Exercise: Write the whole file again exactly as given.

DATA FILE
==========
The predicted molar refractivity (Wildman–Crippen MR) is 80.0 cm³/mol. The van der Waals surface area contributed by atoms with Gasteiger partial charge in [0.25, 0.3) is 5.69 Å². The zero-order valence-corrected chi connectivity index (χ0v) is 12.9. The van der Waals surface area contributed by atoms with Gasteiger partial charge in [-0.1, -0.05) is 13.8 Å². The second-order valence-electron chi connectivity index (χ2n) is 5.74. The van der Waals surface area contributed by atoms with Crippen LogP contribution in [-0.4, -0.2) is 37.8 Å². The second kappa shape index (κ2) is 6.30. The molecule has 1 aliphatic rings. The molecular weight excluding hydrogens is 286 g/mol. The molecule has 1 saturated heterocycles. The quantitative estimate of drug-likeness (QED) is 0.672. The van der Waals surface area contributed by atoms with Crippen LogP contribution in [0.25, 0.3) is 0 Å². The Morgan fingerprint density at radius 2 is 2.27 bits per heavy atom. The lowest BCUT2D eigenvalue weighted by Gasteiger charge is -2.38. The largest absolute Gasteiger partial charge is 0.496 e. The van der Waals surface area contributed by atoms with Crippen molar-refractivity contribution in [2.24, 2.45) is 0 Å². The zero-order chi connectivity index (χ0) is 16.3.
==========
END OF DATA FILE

The predicted molar refractivity (Wildman–Crippen MR) is 80.0 cm³/mol. The van der Waals surface area contributed by atoms with Gasteiger partial charge in [0.25, 0.3) is 5.69 Å². The zero-order valence-corrected chi connectivity index (χ0v) is 12.9. The van der Waals surface area contributed by atoms with Gasteiger partial charge in [-0.1, -0.05) is 13.8 Å². The second-order valence-electron chi connectivity index (χ2n) is 5.74. The van der Waals surface area contributed by atoms with Crippen LogP contribution in [-0.4, -0.2) is 37.8 Å². The second kappa shape index (κ2) is 6.30. The molecule has 1 aliphatic rings. The molecular weight excluding hydrogens is 286 g/mol. The molecule has 1 saturated heterocycles. The quantitative estimate of drug-likeness (QED) is 0.672. The van der Waals surface area contributed by atoms with Crippen LogP contribution in [0.25, 0.3) is 0 Å². The Morgan fingerprint density at radius 2 is 2.27 bits per heavy atom. The lowest BCUT2D eigenvalue weighted by Gasteiger charge is -2.38. The largest absolute Gasteiger partial charge is 0.496 e. The van der Waals surface area contributed by atoms with Crippen molar-refractivity contribution in [2.24, 2.45) is 0 Å². The zero-order chi connectivity index (χ0) is 16.3.